State-owned New Zealand Post will soon shut its final 79 shops as Kiwibank proceeds with plans to establish standalone branches across New Zealand.
Kiwibank branches in Petone, Stoke and Johnsonville have been earmarked for closure, the state-owned bank said on Wednesday. That's left those communities wondering who will take care of their banking and postal needs.
"These are challenging times," says E tū communications industry coordinator Joe Gallagher. "What's happening is [New Zealand Post] is repositioning its business."
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The standalone model Kiwibank announced last week means New Zealand Post's PostShop services will not be available at the same location. Instead, New Zealand Post plans to partner with other business to have their services offered in place of Kiwibank.
New Zealand Post general manager of channels, Janet Selwood, says the model is about "partnering with third parties or other business to host our postal services so that we can remain in communities for many years to come".
"We have a retail network which I believe is one of the biggest retail footprints in New Zealand, and of our 880 odd outlets, already about 800 of them have services offered through this model," she told Newshub on Tuesday.
"It isn't new and it's something that's been part of our retail network for many years."
Mr Gallagher said the changes go back to amendments made in 2013 under the National government to the New Zealand Post Deed of Understanding. New Zealand Post was required to maintain services but was "not required to maintain corporate shops".
"Nothing in this deed precludes New Zealand Post from time to time, offering other products or services from any service point within its network, including services provided on behalf of another organisation or entity," the legislation says.
However, New Zealand Post is required to maintain throughout New Zealand a network of at least 880 service points at which consumers can purchase basic postal services. It must also maintain at least 240 service points where personal assistance is available to consumers.
Prime Minister Jacinda Ardern said on Tuesday New Zealand Post had indicated to the Government that "they are looking for co-hosting opportunities".
"There are changes afoot that I have had concerns about; it is because the environment's changing and people aren't using those postal services in the same way," she said. "We are looking at how communities can still have banking services and postal services."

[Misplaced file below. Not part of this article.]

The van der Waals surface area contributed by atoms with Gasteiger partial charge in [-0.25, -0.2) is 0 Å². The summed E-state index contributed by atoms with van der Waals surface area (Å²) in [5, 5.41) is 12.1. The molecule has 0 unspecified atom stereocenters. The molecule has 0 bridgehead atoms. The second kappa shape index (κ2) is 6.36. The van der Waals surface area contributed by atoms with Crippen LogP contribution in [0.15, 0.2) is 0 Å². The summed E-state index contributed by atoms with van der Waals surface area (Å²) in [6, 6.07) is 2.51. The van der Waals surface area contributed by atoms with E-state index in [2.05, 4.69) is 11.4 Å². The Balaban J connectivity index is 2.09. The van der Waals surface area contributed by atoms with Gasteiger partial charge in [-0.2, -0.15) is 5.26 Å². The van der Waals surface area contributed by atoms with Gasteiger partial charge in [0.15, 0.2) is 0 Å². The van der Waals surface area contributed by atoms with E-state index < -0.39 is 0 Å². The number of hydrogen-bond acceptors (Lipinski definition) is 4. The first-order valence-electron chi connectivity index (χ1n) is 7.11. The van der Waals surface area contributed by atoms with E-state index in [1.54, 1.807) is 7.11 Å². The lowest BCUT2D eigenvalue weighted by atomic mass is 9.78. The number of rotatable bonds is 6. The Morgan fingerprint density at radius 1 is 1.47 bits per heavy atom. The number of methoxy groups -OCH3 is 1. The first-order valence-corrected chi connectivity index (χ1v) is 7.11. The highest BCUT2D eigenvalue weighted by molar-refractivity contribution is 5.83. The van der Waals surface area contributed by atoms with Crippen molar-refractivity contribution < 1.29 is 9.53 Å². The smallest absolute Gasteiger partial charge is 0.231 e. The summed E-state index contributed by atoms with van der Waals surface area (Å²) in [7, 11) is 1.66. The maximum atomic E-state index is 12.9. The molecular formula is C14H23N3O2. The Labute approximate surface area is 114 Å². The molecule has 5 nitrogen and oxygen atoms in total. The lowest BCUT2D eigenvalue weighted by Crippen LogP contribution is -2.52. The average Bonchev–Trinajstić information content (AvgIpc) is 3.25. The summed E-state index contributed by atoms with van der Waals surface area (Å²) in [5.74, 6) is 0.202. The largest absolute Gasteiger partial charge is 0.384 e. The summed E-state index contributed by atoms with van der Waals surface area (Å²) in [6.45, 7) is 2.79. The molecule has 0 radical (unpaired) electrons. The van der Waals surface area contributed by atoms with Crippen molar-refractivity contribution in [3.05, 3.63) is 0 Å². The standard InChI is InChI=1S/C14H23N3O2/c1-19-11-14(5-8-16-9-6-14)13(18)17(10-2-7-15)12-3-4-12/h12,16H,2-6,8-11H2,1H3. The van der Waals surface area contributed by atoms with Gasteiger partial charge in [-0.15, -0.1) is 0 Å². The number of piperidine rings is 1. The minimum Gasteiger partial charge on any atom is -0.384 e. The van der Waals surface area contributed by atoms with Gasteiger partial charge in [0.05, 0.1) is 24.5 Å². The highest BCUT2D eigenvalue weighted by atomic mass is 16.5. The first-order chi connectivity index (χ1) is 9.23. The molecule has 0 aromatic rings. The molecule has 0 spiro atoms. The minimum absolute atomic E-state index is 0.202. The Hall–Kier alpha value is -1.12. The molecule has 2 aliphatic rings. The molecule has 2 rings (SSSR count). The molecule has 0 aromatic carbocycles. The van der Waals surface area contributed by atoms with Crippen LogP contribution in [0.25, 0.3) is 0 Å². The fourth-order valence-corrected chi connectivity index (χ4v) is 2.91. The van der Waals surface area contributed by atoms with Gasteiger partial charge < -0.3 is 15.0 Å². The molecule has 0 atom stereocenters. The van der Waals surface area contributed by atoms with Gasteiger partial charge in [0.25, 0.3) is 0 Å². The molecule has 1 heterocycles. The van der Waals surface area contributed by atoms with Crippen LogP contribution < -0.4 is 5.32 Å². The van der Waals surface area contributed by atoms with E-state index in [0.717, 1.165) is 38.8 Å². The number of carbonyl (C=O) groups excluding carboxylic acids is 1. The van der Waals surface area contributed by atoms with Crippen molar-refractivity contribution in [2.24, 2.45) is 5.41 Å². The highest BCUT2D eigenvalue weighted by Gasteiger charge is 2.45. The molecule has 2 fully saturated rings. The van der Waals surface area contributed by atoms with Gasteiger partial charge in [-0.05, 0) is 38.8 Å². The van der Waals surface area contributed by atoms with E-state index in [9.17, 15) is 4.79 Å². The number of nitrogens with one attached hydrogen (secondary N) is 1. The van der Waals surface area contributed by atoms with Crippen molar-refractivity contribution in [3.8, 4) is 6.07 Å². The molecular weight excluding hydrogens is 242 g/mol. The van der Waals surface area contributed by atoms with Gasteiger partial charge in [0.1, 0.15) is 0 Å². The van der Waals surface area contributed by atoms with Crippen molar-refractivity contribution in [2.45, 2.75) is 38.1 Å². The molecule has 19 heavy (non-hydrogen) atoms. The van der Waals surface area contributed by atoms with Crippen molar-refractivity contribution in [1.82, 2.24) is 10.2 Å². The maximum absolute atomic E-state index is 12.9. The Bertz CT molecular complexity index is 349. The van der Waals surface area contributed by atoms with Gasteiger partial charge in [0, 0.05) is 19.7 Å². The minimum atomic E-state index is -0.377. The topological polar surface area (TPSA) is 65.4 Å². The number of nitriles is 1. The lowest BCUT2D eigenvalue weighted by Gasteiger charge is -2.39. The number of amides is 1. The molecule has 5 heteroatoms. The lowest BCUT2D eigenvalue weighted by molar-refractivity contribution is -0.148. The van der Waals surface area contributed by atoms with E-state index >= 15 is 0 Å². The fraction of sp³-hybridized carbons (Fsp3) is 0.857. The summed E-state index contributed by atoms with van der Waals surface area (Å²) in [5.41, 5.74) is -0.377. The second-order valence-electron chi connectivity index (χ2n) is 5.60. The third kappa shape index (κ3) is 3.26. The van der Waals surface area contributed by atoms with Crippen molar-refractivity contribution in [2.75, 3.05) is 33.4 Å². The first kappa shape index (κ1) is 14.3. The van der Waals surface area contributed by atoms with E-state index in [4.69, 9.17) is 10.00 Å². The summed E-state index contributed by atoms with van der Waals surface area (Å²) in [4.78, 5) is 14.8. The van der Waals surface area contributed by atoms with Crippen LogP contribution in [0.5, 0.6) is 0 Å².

"But with some of the changes we're seeing, we do have some concern over loss of service and banking services as well."
Mr Gallagher says New Zealanders are witnessing the "structural separation of New Zealand Post", telling Newshub E tū will be "working with Kiwibank to minimise the amount of redundancies and look to maximise the job opportunities".
"There is certainly going to be an impact on jobs, but we need to work through what that looks like," he said. "Nelson is going to get a Kiwibank branch and we need to know how many full-time and part-time positions that will mean."
As for New Zealand Post, Ms Selwood says the organisation is currently seeking a suitable business to partner with in place of Kiwibank where its postal services will be provided.
"In terms of the new outlet, we certainly provide a lot of training to our new partners and then on-going support for them," she said. "It's not just about providing stamps - it's about providing all the services that are currently provided."
"This has only just been announced in the last week so it's very early days. At the moment we are evaluating or seeking interest from local businesses and will go through a process, which can take quite a few months to play out."
Johnsonville Community Association president Simon Pleasants has slammed Kiwibank and New Zealand Post for the plans, and called on local businesses to reject New Zealand Post's franchise offer.
But Ms Selwood says the same services that are offered in the post shop in Johnsonville will be offered in a new outlet, and that there's nothing to be concerned about.
"I do appreciate that it's a change for the community but I'd like to assure those customers that the services they currently receive, they will still be able to receive those services albeit in a different location."
New Zealand Post reported an annual decline of $14 million in its financial results released in August, hence the need for changes.
The core business reported a net loss of $39 million, resulting from on-going and significant letter volume decline.